The pollution has become such a pressing concern that Prime Minister Prayut Chan-o-cha is scheduled to visit Chiang Rai this Saturday, eight days before the national election. "Prime Minister Prayut will take a field trip to Chiang Rai with the purpose of following up on measures to deal with the haze in the North," Pralong Damrongthai, director-general of the PCD, told the media Tuesday. Dr Rangsrit Kanjanavanit, a Chiang Mai resident who serves as a lecturer and cardiologist at the Faculty of Medicine at Chiang Mai University, said the smoggy skies show how the government's campaign to eradicate forest fires and open burning has yet to prove a success. Dr Rangsrit, who also holds the post of vice president of the Seub Nakhasathien Foundation, said the government should come up with more sustainable and comprehensive measures, instead of just arresting farmers who start fires, or firing water to try and control dust levels.
"It should find a way to dissuade farmers from burning [waste] by giving them incentives,"he said. Some of the haze has been attributed to neighbouring countries like Laos and Myanmar. As such, critics say Thailand should work more with other governments to tackle the widespread practice of open burning. Haze has been a seasonal problem in the North for over a decade. It usually appears from January to April but peaks in March as the extremely dry conditions increase the magnitude of forest fires. This is compounded by farmers burning waste to clear land for the next harvest season.
BEIJING February 7 -- Chinese authorities have made conflicting statements about human blood plasma treatments found to be contaminated with HIV, with the country’s drug watchdog saying it had cleared the treatments just a day after its national health authority announced they were faulty.
Inspectors from the National Medical Products Administration (NMPA) said on Wednesday that samples they had examined from a batch of 12,229 bottles of intravenous immunoglobulin were free of HIV and hepatitis B and C. The administration’s clearance of the batch, produced by state-owned Shanghai Xinxing Pharmaceutical Company, contradicted a notice from the National Health Commission on Tuesday announcing its contamination and warning hospitals to immediately suspend use of the treatments. The provincial health commission and disease control centre in eastern China’s Jiangxi province had detected traces of HIV in the batch, although the disease control centre told The Beijing News on Wednesday that it had not yet discovered any cases of patients having contracted HIV.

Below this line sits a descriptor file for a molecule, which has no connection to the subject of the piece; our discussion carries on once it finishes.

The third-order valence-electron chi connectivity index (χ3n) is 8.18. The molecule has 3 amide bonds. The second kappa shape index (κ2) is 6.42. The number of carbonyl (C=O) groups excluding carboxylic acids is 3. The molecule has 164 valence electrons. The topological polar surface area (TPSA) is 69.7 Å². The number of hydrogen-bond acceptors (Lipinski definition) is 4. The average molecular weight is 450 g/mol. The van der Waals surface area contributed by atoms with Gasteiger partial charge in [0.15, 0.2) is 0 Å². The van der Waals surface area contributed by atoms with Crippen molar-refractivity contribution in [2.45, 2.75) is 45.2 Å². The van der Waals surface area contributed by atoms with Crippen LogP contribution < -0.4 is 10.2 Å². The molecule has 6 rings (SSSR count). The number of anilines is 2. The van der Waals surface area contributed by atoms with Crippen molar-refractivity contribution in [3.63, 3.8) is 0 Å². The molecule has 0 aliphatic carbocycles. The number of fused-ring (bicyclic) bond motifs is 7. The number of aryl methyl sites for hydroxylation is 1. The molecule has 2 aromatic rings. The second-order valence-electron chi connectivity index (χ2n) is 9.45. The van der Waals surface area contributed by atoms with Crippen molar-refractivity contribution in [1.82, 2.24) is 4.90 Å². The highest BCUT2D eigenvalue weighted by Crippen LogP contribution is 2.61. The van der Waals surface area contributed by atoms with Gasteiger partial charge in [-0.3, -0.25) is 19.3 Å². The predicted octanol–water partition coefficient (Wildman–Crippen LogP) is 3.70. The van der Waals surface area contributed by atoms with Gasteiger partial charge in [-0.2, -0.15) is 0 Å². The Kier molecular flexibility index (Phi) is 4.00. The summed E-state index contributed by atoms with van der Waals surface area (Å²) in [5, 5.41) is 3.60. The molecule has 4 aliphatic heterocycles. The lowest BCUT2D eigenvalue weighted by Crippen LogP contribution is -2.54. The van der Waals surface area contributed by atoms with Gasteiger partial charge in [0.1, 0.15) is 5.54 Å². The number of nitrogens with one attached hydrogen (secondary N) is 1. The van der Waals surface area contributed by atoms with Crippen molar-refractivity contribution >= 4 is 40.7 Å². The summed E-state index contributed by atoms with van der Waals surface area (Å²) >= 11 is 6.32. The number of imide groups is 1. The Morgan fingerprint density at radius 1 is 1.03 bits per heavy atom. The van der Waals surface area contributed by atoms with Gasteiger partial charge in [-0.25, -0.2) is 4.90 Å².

The batch of 50ml bottles are due to expire in June 2021, a source from the state food and drug regulator told the China Business Journal. Immunoglobulins are antibodies produced by white blood cells that are used to treat immune deficiencies caused by illnesses such as leukaemia, hepatitis and rabies. The NMPA – which was at the centre of a major rabies vaccine scandal last July – immediately told regulators in Shanghai to conduct on-site inspections at the pharmaceutical company and sent officials to Jiangxi, it said on Wednesday. Meanwhile, the Shanghai regulator said in a separate statement that it had halted production at the company, recalled all affected treatments and sent samples for inspection. This latest blow to confidence in China’s health services comes less than a month after it was revealed that 145 children in the eastern Jiangsu province were treated with expired polio vaccines, sparking widespread protests from parents and the investigation of 17 local officials. Last July, 252,600 faulty rabies vaccines made by Changchun Changsheng Bio-technology, one of China’s biggest vaccine firms, were found to have been administered to thousands of toddlers.
In the 1990s, thousands of cash-strapped villagers in China’s central Henan province contracted HIV after being persuaded to sell their blood illegally on the black market.